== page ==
I myself did not speak at the event, but was honoured to be asked to chair the session on Open Access, with speakers from the USA and France. Peter Berkery from the Association of University Presses spoke on collaboration. Pierre Mounier from OPERAS spoke about collaborative publishing infrastructures and how his consortium, of which UCL Press is a key member, is trying to build just such a public infrastructure for Europe. Frank Smith from JSTOR described how Open Access books have helped change and develop the services which JSTOR offers to the community. This is certainly true for UCL Press, where our download figures have doubled through putting copies of UCL Press titles onto the JSTOR platform.

REDUX 18 was a great event, and a particular success for UCL Press. Lots of people at the Conference spoke to me of their admiration for the UCL Press model and the tremendous results we are getting in terms of downloads – currently 737,148 since June 2015 in 221 countries/territories. It all bodes well for the future of UCL Press and the innovative publishing models for research monographs, textbooks and journals/megajournals that we are developing to bring disruptive change to academic publishing.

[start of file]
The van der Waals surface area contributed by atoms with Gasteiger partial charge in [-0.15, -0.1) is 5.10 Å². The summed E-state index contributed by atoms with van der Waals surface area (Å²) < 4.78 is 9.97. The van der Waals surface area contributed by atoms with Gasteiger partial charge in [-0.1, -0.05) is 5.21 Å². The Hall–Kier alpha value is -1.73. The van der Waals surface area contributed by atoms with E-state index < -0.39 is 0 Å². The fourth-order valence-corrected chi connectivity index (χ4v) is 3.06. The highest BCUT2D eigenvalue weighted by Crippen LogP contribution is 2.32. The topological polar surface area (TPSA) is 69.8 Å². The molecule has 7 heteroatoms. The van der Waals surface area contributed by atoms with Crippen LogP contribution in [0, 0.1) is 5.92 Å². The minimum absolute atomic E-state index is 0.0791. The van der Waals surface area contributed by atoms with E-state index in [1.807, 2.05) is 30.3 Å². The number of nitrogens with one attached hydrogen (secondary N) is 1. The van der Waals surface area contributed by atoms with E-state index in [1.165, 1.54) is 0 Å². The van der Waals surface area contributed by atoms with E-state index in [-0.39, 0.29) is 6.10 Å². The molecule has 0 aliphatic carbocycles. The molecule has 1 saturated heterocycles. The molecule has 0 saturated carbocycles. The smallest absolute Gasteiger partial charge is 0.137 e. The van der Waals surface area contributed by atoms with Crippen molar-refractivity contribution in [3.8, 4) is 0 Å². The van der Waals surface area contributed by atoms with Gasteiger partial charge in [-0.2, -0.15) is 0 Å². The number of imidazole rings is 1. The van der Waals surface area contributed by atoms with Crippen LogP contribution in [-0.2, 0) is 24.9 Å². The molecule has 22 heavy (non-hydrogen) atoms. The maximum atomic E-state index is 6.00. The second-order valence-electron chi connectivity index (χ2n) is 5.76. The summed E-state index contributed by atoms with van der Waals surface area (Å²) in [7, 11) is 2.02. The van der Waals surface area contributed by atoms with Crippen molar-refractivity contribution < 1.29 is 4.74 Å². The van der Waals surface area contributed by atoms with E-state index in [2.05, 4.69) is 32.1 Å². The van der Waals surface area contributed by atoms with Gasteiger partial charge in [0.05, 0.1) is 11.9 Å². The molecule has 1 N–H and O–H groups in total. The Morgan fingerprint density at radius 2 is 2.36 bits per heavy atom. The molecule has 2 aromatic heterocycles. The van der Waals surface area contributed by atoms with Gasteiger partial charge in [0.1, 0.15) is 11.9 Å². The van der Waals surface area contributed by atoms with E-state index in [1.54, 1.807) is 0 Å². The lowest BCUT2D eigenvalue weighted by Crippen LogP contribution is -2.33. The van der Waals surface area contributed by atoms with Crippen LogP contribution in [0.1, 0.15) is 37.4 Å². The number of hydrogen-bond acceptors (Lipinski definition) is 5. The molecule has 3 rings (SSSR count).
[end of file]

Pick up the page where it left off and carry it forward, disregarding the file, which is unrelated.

Paul Ayris


UCL Library Services




The Pro-Vice-Provost’s View

Paul Ayris19 August 2017

The future of monograph publishing

The future of the scholarly monograph is much debated in academic and publishing circles. Dwindling print sales and pressure on library acquisition funds mean that the future of the scholarly monograph as a unit of output is in some doubt. A recent report, The Academic Book of the Future, underlined the drop in sales figures being experienced by such monographs.

In a recent letter, published by the THE (Times Higher Education), 17-23 August 2017, p. 29, I offered evidence from the experiences of UCL Press to cast light on this thorny topic. Here is the letter as it was published: